Molly Bee
American country music singer
Molly Bee
Molly Bee, born Mollie Gene Beachboard, was an American country music singer famous for her 1952 recording of the early perennial, "I Saw Mommy Kissing Santa Claus", and as Pinky Lee's sidekick on The Pinky Lee Show. Bee was also well known in the 1950s in Los Angeles, California as a regular on Hometown Jamboree, a local television program featuring Tennessee Ernie Ford, later the host of NBC's The Ford Show.
Biography
Molly Bee's personal information overview.
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    LATE_ADULTHOOD
  • 2009
    Age 69
    Bee, who in her later years went by Molly Muncy offstage, died on February 7, 2009, at Tri-City Medical Center, Oceanside, California, from complications following a stroke.
    More Details Hide Details She was 69 years old and lived in Carlsbad, California. In addition to her son Michael Allen of Napa, California, Bee was survived by daughters Lia Genn of Winchester, California, Bobbi Carey of Oceanside, California, a brother Robert Beachboard of Escondido, California (died 2012), and four grandchildren.
  • FIFTIES
  • 1998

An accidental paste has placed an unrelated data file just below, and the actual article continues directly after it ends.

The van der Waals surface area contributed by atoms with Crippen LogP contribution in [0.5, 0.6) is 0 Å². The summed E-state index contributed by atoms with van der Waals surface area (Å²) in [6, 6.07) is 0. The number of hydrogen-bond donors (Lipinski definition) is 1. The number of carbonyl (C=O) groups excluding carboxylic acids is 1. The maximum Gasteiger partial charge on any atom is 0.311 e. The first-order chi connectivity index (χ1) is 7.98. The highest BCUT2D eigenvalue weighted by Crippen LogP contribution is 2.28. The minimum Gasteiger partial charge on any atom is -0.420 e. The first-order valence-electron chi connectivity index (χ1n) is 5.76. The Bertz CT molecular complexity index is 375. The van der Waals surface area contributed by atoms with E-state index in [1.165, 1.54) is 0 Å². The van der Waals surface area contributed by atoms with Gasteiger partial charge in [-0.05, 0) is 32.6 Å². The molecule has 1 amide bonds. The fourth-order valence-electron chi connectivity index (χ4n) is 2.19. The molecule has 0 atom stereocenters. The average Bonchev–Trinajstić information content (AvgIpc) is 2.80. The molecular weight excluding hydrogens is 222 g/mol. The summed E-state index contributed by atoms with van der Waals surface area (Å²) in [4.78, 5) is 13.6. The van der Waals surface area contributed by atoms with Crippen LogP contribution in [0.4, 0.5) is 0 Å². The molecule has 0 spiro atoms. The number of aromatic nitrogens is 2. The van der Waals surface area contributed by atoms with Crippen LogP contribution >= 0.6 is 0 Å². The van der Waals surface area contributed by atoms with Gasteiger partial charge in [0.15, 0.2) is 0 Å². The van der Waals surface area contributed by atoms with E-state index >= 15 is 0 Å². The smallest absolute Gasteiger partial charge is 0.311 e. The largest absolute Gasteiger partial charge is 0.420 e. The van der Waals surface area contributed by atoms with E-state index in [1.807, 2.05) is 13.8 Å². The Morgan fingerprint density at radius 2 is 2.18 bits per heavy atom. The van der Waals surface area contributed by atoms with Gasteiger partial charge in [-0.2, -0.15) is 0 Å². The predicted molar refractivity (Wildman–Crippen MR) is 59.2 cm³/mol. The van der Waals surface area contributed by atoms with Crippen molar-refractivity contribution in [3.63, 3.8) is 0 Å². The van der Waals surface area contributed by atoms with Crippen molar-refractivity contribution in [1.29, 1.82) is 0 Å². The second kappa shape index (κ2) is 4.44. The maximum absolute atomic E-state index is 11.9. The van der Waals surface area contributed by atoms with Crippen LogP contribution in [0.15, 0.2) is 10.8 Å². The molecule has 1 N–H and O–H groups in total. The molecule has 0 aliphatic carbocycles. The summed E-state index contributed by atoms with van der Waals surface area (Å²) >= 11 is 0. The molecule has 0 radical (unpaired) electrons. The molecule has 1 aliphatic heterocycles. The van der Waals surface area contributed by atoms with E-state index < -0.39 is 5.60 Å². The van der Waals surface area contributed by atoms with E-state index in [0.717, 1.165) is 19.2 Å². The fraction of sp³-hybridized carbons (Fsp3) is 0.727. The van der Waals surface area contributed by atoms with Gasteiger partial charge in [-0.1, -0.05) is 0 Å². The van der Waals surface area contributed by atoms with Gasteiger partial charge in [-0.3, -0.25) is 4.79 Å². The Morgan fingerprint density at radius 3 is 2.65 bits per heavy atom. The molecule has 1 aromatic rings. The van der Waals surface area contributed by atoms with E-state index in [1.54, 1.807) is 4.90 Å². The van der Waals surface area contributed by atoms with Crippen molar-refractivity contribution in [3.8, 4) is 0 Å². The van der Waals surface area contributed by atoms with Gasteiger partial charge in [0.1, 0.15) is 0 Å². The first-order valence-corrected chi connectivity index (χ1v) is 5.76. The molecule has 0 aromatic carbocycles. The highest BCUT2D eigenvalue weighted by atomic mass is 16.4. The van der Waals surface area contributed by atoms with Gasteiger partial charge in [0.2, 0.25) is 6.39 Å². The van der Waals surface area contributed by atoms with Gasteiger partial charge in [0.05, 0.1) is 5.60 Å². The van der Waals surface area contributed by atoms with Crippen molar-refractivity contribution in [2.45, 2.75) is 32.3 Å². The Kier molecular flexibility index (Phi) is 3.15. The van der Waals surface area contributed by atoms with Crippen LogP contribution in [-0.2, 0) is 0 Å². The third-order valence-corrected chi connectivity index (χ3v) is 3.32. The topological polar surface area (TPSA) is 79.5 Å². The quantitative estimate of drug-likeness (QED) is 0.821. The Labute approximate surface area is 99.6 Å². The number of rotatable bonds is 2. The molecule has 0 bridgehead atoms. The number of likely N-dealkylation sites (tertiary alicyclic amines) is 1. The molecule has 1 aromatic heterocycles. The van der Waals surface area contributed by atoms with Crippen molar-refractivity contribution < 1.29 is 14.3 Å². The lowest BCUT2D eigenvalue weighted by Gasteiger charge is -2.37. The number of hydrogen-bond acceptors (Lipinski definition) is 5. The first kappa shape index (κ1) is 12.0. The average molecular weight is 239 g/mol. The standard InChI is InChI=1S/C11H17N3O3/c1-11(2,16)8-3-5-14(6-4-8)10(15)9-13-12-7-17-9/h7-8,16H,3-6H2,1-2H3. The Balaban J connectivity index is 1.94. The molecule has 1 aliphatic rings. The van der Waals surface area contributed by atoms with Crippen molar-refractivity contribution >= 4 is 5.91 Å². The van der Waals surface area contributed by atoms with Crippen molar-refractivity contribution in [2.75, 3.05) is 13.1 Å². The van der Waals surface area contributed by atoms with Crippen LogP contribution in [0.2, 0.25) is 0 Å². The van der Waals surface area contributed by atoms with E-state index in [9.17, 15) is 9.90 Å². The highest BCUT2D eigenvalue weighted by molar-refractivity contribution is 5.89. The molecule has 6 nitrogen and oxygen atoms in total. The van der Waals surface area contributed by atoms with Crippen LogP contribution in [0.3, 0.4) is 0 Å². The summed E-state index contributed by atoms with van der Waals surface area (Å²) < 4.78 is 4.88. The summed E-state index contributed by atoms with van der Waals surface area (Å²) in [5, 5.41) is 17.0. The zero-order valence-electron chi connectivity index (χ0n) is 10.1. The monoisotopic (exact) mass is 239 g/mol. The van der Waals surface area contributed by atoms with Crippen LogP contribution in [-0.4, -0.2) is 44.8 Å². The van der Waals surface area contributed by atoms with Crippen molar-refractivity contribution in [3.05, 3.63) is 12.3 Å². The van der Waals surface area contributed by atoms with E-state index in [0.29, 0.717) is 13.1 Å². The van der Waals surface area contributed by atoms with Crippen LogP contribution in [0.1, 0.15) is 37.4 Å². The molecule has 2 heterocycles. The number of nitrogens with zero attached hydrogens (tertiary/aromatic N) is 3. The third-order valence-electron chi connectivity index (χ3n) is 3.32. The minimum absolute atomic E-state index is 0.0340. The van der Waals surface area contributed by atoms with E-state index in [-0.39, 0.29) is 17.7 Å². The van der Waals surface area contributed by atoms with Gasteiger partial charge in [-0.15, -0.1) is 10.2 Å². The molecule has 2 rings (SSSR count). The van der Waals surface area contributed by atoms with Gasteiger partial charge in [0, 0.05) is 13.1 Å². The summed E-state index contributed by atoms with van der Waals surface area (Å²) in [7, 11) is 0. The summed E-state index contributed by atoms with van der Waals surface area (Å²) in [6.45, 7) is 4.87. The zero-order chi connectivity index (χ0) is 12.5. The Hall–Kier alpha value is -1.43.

Age 58
    Although she was no longer touring, in April 1998, she was part of the playbill putting on a benefit for the Ivey Ranch Park for the physically and mentally handicapped in her city of residence, Oceanside, California.
    More Details Hide Details By the 1990s she owned a restaurant and night club in Oceanside, known as The Molly Bee. She was quoted as having said, "I've done it all, and lived to tell about it." She remembered working with "incredible people and always into where the action was. I wouldn't trade it for the world." "Mine has been like six lifetimes rolled into one." Bee was married at least five times - she called herself "the Zsa Zsa Gabor of the country music set." She had two daughters, Lia Genn and Bobbi Carey, and one son, Michael Allen. Her marriage to country singer Ira Allen lasted ten years.
  • THIRTIES
  • 1975
    Age 35
    Bee released the albums Good Golly Ms. Molly in 1975, this time on Stone's Granite record label, and, in 1982, her final album, Sounds Fine to Me.
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    In 1975, in Country Song Roundup magazine, she was quoted as saying that, through her children, she found "equilibrium."
    More Details Hide Details In the 1970s, Bee reconnected with Cliffie Stone and recorded two more albums to begin her comeback; she played small country bars and venues, very different scenes from the large concert audiences that she had attracted early in her career. Her daughters often performed with her.
  • TWENTIES
  • 1966
    Age 26
    She was nominated in 1966 as "Best Television Personality" by The Academy of Country Music Awards.
    More Details Hide Details By the end of the 1960s, her career began to fade; in later years, she blamed her decline on drug abuse.
  • TEENAGE
  • 1958
    Age 18
    Bee appeared in 1958 with George Montgomery in an episode of NBC's The Gisele MacKenzie Show.